[PHOTOGALLERY uniquename="galleria-azur"]Few mountain ranges are as steeped in lore, intrigue, and mystery as the Superstition Mountains, located just east of Phoenix, Arizona.
Today, the Superstition Wilderness Area encompasses 160,200 acres of the 4,489-square-mile Tonto National Forest. Trail riders are drawn to this rugged area to ride, camp, and photograph the mountains’ ruthless beauty.
Lost Gold Mine
Native Americans once made their home in the Superstition Mountains. Petroglyphs, pottery shards, and small cliff dwellings from as long ago as 800 A.D. are evidence of their past existence.
By the late 1800s, ranchers and miners were in the area. Ranchers supplied beef to the military and nearby towns, while miners searched for precious metals. Several mines are still in operation today.
The most famous mine in the Superstition Mountains was the Lost Dutchman Gold Mine. Legend has it that the Peralta family of Sonora, Mexico, developed several mines. These were later “rediscovered” by Jacob Waltz, an itinerant mine laborer and German immigrant.
Waltz later became known as The Dutchman, a common American term for a person from Germany; the term is derived from “Deutsch,” the German word for German.
Periodically, Waltz would pack a sack of gold and ride into the nearby mining town of Goldfield. After spending his gold nuggets on fun and supplies, he’d disappear into the mountains without a trace. A few months later, he’d reemerge with yet another sack of gold. Gold seekers tried to follow Waltz into the mountains, but he eluded them. People have been trying to find the Lost Dutchman’s gold mine for 100 years; many have died trying. A couple of years ago, three men went searching for the mine; all three perished in the mountains.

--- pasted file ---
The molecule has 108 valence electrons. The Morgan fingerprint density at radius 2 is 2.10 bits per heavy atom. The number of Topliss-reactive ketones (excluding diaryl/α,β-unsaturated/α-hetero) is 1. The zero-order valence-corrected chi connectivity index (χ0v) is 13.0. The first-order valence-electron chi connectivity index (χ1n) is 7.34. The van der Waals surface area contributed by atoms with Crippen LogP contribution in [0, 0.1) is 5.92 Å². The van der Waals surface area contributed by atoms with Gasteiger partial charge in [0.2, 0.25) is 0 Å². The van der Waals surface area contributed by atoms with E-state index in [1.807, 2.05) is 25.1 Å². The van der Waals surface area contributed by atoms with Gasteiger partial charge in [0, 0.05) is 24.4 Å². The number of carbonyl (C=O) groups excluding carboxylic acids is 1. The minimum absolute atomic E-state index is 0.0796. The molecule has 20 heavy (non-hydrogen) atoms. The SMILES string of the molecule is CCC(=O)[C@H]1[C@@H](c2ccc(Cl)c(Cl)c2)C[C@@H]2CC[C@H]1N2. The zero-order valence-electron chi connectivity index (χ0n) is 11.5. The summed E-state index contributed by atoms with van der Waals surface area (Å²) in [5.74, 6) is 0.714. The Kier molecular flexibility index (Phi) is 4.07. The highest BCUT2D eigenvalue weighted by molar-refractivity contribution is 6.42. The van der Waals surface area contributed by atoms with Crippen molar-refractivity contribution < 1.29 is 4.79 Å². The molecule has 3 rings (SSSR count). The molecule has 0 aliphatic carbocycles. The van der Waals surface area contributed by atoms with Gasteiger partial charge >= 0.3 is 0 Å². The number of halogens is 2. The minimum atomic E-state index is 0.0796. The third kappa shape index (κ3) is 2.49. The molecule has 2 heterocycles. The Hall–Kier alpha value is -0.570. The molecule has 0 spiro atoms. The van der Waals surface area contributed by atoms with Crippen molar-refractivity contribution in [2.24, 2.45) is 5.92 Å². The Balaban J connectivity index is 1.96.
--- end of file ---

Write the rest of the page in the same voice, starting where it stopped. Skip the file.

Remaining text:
A great introductory ride into the Superstitions is the trail to Hackberry Spring and Garden Valley.
We rode out from our camp at King Stable. We rode with Ian and Colleen Hutcheon, and Chuck and Ann Martino. Ian and Colleen are avid Arizona trail riders. They also have a beautiful ranch in Canada and spend summers riding in the Canadian Rockies.
The first part of this route follows Jacob’s Crosscut Trail. This trail flows over gentle terrain, works through washes, and winds around a delightful variety of prickly, desert plant life. Looming on the south side of the trail are the Superstition Mountains.
For a more direct access to Hackberry and Garden Valley, drive to the First Water Trailhead, located 5.6 miles northeast of Apache Junction on State Route 88, between Mileposts 201 and 202. Turn right off Route 88, and drive 2.6 miles to the First Water Trailhead parking lot.
We rode from the northeast corner of the parking lot, into a ravine, and turned left onto a trail that curved uphill. At the top, we paused to give our horses a breather and take in the gorgeous scenery. Then we checked our cinches for the steep downhill portion of the trail.
We rode what’s called “the dragon’s backbone” down into a draw and directly into Hackberry Spring. This is a special place. Please don’t diminish its beauty with litter or toilet paper. Just leave hoofprints, and take memories.
The spring sits in a shady canyon with sheer, colorful cliffs rising a couple hundred feet on one side. There’s generally water at the base of the cliff. The canyon floor is carpeted with velvet-green grass and canopied with trees.
After a good rest, our Missouri Fox Trotter geldings, Cowboy and Nate, were ready to go. We rode past the spring and uphill to a fence opening. We worked our way up to Garden Valley.
The large, flat Garden Valley is filled with mesquite trees and chain fruit cholla. Hundreds of years ago, Native Americans lived and farmed here, using irrigation canals to water crops.
At the end of the valley is a large pile of rubble, all that remains of an ancient pueblo. A Phoenix newspaper report from 1893 described the pueblo as three stories high with a stone-paved courtyard in the center. We continued on down and out the valley to the First Water parking lot. We had an amazing day filled with natural beauty and long-ago history.